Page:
Having eventually torn himself away, we went back into Midyat where we visited Midyat Devlet Konuk Evi.This building is a restored guest house, now a major visitor attraction and has also been used in the shooting of a film. It afforded great views over Midyat. 

Leaving the house we were quickly surrounded by children, wanting to sell us bracelets and asking for money. The same thing happened when we went to look at the celebration of a Kurdish wedding in a nearby schoolyard. We were immediately surrounded by another group also hoping for a handout. Kemal explained this is a problem in the some areas of Eastern Turkey and told us not to engage with them or would continue to pester.

Kemal wanted to bring us to see some more of the sites but by this time we were a little tired and hungry. We told Kemal that not seeing everything would be a good reason to come back to visit the area again. We were happy to sit and chat and get to know each other a little better.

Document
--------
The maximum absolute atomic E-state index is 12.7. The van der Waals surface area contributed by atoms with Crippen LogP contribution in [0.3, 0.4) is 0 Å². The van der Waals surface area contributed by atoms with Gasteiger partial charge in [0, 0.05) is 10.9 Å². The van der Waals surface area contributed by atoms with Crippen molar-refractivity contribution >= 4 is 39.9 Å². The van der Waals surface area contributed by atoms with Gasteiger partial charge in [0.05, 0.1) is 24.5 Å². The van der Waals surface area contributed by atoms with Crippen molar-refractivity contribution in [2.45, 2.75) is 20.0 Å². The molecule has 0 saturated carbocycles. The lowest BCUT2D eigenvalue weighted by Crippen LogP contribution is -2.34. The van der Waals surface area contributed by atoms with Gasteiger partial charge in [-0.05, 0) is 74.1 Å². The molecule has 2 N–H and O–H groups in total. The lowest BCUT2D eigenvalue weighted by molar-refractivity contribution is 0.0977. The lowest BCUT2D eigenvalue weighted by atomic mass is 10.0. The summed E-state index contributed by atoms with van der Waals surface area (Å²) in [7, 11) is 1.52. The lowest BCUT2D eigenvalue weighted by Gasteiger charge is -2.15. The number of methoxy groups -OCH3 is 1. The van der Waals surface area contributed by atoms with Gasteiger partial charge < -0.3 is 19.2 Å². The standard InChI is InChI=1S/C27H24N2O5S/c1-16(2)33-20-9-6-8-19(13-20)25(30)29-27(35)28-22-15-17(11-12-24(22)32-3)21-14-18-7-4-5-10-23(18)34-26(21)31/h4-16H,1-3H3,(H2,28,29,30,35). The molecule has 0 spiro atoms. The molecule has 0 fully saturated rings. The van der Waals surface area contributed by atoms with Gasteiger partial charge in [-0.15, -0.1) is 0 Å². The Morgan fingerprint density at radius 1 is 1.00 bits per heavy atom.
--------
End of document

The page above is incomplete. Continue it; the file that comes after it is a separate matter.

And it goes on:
We thanked Kemal as we were so appreciative of him sharing so much of his time with us on what must have been a difficult weekend for him. It is so nice to see an area with someone with local knowledge. For his part, Kemal said he too was delighted as it was the first time he had spoken English face to face with native speakers. He felt he couldn’t talk to Sean the day before, but now they could talk comfortably to each other as he had gained confidence in speaking and he had my trusty dictionary by his side.

We finished off the meal with tea and Turkish coffee. I made Sean confess his opinion of Turkish coffee to Kemal. He thinks it is like mud. Kemal offered to read my fal (my fortune) from my coffee grounds and we had a great laugh. There was a long haired man ...definitely not Sean...... and a journey in my future. Could it be a trip to the Black Sea region....... but who is the man? Only time will tell.